In a system of cylindrical coordinates, the equilibrium physical variables (density, fluid velocity, and pressure) are functions of the radial coordinate only. Then, their perturbations can be Fourier-analyzed putting them proportional to , where is the angular wave frequency (that, in general, can be a complex quantity), is the mode number (a positive or negative integer), and is the axial wave number. We can eliminate all except two of the perturbations (perturbation of the total (thermal + magnetic) pressure and the radial component of the Lagrangian displacement ) to get the following governing equations [78]:The coefficients , , , and are functions of the equilibrium variables , , and and of the Doppler-shifted frequency and have the following forms: whereHere is the Alfvén frequency and is the cusp frequency; the other notation is standard.

Eliminating from (2), one obtains the well-known second-order ordinary differential equation [7981] By means of the solutions to (5) in both media, one can find the corresponding expressions for , and after merging these solutions, together with those for , through appropriate boundary conditions at the interface , one can derive the dispersion relation of the normal modes propagating in the moving magnetic flux tube.

2.1. Dispersion Relation of MHD Modes in an Untwisted Flux Tube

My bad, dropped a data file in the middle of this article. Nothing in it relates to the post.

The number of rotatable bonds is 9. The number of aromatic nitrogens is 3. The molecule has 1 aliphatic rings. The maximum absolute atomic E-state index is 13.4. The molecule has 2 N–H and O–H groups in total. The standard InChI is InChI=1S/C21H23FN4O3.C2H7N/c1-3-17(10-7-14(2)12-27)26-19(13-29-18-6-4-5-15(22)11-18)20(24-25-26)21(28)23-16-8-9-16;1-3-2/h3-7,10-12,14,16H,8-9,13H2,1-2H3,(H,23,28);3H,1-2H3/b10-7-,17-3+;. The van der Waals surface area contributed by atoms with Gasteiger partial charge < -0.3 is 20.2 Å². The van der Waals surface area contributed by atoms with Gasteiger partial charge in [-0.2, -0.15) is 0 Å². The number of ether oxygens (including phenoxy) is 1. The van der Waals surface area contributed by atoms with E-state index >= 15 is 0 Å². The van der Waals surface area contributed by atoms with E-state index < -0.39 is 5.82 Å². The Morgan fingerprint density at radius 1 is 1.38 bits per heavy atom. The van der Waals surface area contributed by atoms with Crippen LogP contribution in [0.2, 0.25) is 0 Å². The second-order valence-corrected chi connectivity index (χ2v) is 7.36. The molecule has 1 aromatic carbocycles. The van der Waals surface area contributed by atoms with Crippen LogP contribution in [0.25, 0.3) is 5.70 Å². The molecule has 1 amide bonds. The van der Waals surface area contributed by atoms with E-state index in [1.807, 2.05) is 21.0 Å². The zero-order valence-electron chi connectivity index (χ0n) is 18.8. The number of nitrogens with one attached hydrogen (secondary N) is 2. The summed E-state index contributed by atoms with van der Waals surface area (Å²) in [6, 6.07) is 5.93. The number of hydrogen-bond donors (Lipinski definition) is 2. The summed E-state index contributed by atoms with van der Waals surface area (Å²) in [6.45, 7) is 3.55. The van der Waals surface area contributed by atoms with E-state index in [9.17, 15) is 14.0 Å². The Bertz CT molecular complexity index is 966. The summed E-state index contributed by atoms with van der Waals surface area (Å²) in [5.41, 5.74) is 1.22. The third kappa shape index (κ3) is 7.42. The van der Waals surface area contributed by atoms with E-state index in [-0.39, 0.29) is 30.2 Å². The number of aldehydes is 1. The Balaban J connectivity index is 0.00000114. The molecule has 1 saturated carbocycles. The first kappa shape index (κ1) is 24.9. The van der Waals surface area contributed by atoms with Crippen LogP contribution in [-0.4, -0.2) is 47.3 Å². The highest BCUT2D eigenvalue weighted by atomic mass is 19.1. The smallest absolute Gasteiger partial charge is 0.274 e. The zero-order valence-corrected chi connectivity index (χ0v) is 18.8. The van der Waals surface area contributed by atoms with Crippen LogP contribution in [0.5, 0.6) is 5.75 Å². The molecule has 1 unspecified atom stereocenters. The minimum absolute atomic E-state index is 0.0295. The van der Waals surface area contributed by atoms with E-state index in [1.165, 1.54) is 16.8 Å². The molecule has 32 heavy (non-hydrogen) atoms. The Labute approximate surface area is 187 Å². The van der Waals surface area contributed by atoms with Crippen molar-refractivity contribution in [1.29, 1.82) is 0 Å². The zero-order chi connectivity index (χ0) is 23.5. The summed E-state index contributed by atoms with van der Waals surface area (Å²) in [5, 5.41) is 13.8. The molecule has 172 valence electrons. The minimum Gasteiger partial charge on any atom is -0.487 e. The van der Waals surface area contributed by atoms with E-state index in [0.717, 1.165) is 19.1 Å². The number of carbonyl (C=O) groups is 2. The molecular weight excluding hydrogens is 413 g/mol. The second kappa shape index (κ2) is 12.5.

In an untwisted magnetic flux tube, the coefficient , while —then (5) takes the formwhereThe cusp frequency, , is usually expressed via the so-called tube speed, , notably , where [82]The solutions for can be written in terms of modified Bessel functions: inside the jet and in its surrounding plasma. We note that wave attenuation coefficients, and , in both media are calculated from (7) with replacing the sound and Alfvén speeds with the corresponding values for each medium. Recall that, in evaluating , the wave frequency is not Doppler-shifted—it is simply . By expressing the Lagrangian displacements and in both media via the derivatives of corresponding Bessel functions and by applying the boundary conditions for continuity of the pressure perturbation and across the interface, , one obtains the dispersion relation of normal MHD modes propagating in a flowing compressible jet surrounded by a static compressible plasma [65, 83, 84]Due to the flowing plasma, the wave frequency is Doppler-shifted inside the jet. We recall that for the kink mode () one defines the so-called kink speed [82]which, as seen, is independent of sound speeds and characterizes the propagation of transverse perturbations. We will show that notably the kink mode can become unstable against KH instability.